Oh, and then there was the nearly two-month period where they decided to filter just about every Microsoft-owned domain! I won't even go into how hard it is to do simple tasks was when nothing could connect to Microsoft's services.

    Filter? Meaning... block? Like they were blocking Microsoft's windows update servers?

     

    Yeah, blocking. Windows Updates, Microsoft download pages, MSN, Windows Messenger, Xbox Live. I can't even imagine what kind of WTF-ery had to happen behind the scenes for this to happen. Any site or service not affiliated with Microsoft worked just fine though.



  • @mott555 said:

    @blakeyrat said:

    @mott555 said:
    Oh, and then there was the nearly two-month period where they decided to filter just about every Microsoft-owned domain! I won't even go into how hard it is to do simple tasks was when nothing could connect to Microsoft's services.

    Filter? Meaning... block? Like they were blocking Microsoft's windows update servers?

     

    Yeah, blocking. Windows Updates, Microsoft download pages, MSN, Windows Messenger, Xbox Live. I can't even imagine what kind of WTF-ery had to happen behind the scenes for this to happen. Any site or service not affiliated with Microsoft worked just fine though.

    Hah. If you're an ISP, blocking Windows Update is not in your best interest... imagine what would have happened if a worm started during that period of time!



  • Verizon advertised the crap out of FiOS here in Kent, WA. Never mind that I don't think it's offered [i]anywhere[/i] in Kent, and as you said they cancelled all their pending FiOS rollouts around here...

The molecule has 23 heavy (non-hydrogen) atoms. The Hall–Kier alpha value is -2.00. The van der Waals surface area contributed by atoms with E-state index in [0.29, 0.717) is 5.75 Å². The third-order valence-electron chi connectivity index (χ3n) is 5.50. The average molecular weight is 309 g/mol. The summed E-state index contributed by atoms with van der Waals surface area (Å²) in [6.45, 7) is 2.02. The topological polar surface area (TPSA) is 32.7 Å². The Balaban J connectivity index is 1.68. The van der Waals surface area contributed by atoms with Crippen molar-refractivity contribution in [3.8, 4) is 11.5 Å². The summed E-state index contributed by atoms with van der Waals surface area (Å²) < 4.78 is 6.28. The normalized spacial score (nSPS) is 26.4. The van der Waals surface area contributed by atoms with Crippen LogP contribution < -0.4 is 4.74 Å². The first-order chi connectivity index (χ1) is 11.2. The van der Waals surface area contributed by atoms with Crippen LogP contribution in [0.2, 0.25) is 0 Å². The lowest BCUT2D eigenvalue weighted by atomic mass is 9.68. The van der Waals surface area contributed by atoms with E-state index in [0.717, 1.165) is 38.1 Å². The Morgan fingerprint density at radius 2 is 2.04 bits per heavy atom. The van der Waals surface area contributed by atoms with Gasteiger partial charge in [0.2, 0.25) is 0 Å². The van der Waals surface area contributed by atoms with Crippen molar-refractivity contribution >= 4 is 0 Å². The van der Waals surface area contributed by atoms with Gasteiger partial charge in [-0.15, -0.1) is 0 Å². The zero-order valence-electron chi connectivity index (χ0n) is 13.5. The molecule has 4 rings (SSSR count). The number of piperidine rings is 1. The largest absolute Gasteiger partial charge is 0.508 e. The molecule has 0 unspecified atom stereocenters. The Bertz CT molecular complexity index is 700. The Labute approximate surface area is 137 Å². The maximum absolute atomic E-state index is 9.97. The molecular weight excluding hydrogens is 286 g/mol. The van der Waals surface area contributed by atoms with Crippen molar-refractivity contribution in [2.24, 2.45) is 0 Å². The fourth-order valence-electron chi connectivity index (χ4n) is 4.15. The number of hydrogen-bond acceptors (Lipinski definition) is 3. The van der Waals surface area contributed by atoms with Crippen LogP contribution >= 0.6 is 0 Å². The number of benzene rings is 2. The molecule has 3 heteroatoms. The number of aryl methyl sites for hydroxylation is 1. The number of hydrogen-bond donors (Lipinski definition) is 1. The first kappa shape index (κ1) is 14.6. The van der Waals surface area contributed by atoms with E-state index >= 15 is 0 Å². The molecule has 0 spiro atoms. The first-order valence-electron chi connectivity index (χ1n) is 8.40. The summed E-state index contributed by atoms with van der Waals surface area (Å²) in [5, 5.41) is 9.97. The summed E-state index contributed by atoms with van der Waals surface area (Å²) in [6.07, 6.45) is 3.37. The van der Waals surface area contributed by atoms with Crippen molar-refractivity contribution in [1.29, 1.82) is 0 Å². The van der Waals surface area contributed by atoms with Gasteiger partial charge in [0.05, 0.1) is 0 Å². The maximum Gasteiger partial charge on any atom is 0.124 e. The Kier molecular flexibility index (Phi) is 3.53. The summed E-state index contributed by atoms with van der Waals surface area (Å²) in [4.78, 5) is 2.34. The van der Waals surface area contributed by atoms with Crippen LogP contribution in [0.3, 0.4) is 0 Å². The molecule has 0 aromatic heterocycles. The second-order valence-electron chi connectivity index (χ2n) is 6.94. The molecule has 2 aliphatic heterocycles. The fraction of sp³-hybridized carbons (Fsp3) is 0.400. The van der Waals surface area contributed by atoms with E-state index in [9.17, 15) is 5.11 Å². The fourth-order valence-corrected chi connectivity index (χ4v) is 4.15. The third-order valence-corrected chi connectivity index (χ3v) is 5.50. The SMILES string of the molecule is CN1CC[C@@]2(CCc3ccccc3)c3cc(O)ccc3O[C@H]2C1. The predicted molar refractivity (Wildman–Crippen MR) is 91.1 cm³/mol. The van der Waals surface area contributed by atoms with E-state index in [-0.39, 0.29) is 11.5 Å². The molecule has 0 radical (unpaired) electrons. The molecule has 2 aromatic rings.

Too bad, because I for one would jump ship from Comcast to FiOS in a hearbeat if I could.



  • @Heron said:

    Verizon advertised the crap out of FiOS here in Kent, WA. Never mind that I don't think it's offered anywhere in Kent, and as you said they cancelled all their pending FiOS rollouts around here...

    Too bad, because I for one would jump ship from Comcast to FiOS in a hearbeat if I could.

    Do you know anybody with FIOS? Have you seen it in person? I'm maybe a little paranoid, but christ... I swear it's fictional.



  • @mott555 said:

    @blakeyrat said:

    @mott555 said:
    Oh, and then there was the nearly two-month period where they decided to filter just about every Microsoft-owned domain! I won't even go into how hard it is to do simple tasks was when nothing could connect to Microsoft's services.

    Filter? Meaning... block? Like they were blocking Microsoft's windows update servers?

     

    Yeah, blocking. Windows Updates, Microsoft download pages, MSN, Windows Messenger, Xbox Live. I can't even imagine what kind of WTF-ery had to happen behind the scenes for this to happen. Any site or service not affiliated with Microsoft worked just fine though.